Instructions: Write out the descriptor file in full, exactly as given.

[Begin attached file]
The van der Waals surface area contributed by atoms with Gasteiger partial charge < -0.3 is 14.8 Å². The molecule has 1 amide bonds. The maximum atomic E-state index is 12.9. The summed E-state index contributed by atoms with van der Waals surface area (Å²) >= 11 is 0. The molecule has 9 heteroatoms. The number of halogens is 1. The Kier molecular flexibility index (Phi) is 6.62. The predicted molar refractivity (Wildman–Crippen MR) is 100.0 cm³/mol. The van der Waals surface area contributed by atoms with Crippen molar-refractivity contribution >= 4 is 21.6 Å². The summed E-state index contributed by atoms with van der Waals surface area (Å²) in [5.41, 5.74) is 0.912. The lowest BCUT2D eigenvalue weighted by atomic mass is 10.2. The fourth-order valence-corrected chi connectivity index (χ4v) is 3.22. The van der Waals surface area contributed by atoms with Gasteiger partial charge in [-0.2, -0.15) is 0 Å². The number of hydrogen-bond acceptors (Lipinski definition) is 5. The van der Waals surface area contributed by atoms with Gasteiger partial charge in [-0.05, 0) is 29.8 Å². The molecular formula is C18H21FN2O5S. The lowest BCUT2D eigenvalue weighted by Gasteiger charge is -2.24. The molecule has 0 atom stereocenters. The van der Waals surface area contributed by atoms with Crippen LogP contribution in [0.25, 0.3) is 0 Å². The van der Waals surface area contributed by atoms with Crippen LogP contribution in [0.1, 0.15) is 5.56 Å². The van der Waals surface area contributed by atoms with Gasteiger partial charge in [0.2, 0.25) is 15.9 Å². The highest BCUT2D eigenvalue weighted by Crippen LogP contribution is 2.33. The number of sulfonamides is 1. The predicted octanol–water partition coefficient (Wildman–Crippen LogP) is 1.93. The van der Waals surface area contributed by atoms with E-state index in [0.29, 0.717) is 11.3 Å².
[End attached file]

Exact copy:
The van der Waals surface area contributed by atoms with Gasteiger partial charge < -0.3 is 14.8 Å². The molecule has 1 amide bonds. The maximum atomic E-state index is 12.9. The summed E-state index contributed by atoms with van der Waals surface area (Å²) >= 11 is 0. The molecule has 9 heteroatoms. The number of halogens is 1. The Kier molecular flexibility index (Phi) is 6.62. The predicted molar refractivity (Wildman–Crippen MR) is 100.0 cm³/mol. The van der Waals surface area contributed by atoms with Crippen molar-refractivity contribution >= 4 is 21.6 Å². The summed E-state index contributed by atoms with van der Waals surface area (Å²) in [5.41, 5.74) is 0.912. The lowest BCUT2D eigenvalue weighted by atomic mass is 10.2. The fourth-order valence-corrected chi connectivity index (χ4v) is 3.22. The van der Waals surface area contributed by atoms with Gasteiger partial charge in [-0.2, -0.15) is 0 Å². The number of hydrogen-bond acceptors (Lipinski definition) is 5. The van der Waals surface area contributed by atoms with Gasteiger partial charge in [-0.05, 0) is 29.8 Å². The molecular formula is C18H21FN2O5S. The lowest BCUT2D eigenvalue weighted by Gasteiger charge is -2.24. The molecule has 0 atom stereocenters. The van der Waals surface area contributed by atoms with Crippen LogP contribution in [0.25, 0.3) is 0 Å². The van der Waals surface area contributed by atoms with Crippen LogP contribution in [0.1, 0.15) is 5.56 Å². The van der Waals surface area contributed by atoms with Gasteiger partial charge in [0.2, 0.25) is 15.9 Å². The highest BCUT2D eigenvalue weighted by Crippen LogP contribution is 2.33. The number of sulfonamides is 1. The predicted octanol–water partition coefficient (Wildman–Crippen LogP) is 1.93. The van der Waals surface area contributed by atoms with E-state index in [0.29, 0.717) is 11.3 Å².